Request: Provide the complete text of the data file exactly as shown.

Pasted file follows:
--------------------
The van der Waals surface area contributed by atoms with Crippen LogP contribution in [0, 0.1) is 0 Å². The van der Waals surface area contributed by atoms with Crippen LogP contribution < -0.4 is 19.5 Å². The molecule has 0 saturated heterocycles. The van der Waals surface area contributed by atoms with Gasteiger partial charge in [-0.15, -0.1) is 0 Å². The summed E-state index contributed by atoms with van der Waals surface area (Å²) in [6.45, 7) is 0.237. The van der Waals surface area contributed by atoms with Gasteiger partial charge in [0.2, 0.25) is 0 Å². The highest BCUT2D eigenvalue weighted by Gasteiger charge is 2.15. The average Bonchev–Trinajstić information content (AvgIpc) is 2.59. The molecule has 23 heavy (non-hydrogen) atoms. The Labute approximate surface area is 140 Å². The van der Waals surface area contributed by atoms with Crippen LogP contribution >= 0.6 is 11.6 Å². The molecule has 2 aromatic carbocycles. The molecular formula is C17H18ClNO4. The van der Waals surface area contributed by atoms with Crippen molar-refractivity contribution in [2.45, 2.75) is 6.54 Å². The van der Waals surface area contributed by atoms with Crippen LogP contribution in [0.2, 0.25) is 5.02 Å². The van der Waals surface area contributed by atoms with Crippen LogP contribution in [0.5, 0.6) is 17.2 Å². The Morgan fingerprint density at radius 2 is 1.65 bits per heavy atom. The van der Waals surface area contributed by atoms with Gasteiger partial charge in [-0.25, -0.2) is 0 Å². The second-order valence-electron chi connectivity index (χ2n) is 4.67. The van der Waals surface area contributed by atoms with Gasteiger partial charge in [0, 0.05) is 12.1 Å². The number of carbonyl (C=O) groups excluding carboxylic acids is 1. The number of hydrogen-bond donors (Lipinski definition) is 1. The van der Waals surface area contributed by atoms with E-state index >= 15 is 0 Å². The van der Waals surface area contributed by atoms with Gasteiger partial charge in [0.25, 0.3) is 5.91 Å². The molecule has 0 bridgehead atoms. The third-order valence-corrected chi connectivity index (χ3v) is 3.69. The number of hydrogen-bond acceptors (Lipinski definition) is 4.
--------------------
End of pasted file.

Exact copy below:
The van der Waals surface area contributed by atoms with Crippen LogP contribution in [0, 0.1) is 0 Å². The van der Waals surface area contributed by atoms with Crippen LogP contribution < -0.4 is 19.5 Å². The molecule has 0 saturated heterocycles. The van der Waals surface area contributed by atoms with Gasteiger partial charge in [-0.15, -0.1) is 0 Å². The summed E-state index contributed by atoms with van der Waals surface area (Å²) in [6.45, 7) is 0.237. The van der Waals surface area contributed by atoms with Gasteiger partial charge in [0.2, 0.25) is 0 Å². The highest BCUT2D eigenvalue weighted by Gasteiger charge is 2.15. The average Bonchev–Trinajstić information content (AvgIpc) is 2.59. The molecule has 23 heavy (non-hydrogen) atoms. The Labute approximate surface area is 140 Å². The van der Waals surface area contributed by atoms with Crippen LogP contribution >= 0.6 is 11.6 Å². The molecule has 2 aromatic carbocycles. The molecular formula is C17H18ClNO4. The van der Waals surface area contributed by atoms with Crippen molar-refractivity contribution in [2.45, 2.75) is 6.54 Å². The van der Waals surface area contributed by atoms with Crippen LogP contribution in [0.2, 0.25) is 5.02 Å². The van der Waals surface area contributed by atoms with Crippen LogP contribution in [0.5, 0.6) is 17.2 Å². The Morgan fingerprint density at radius 2 is 1.65 bits per heavy atom. The van der Waals surface area contributed by atoms with Gasteiger partial charge in [-0.25, -0.2) is 0 Å². The second-order valence-electron chi connectivity index (χ2n) is 4.67. The van der Waals surface area contributed by atoms with Gasteiger partial charge in [0, 0.05) is 12.1 Å². The number of carbonyl (C=O) groups excluding carboxylic acids is 1. The number of hydrogen-bond donors (Lipinski definition) is 1. The van der Waals surface area contributed by atoms with E-state index >= 15 is 0 Å². The van der Waals surface area contributed by atoms with Gasteiger partial charge in [0.25, 0.3) is 5.91 Å². The molecule has 0 bridgehead atoms. The third-order valence-corrected chi connectivity index (χ3v) is 3.69. The number of hydrogen-bond acceptors (Lipinski definition) is 4.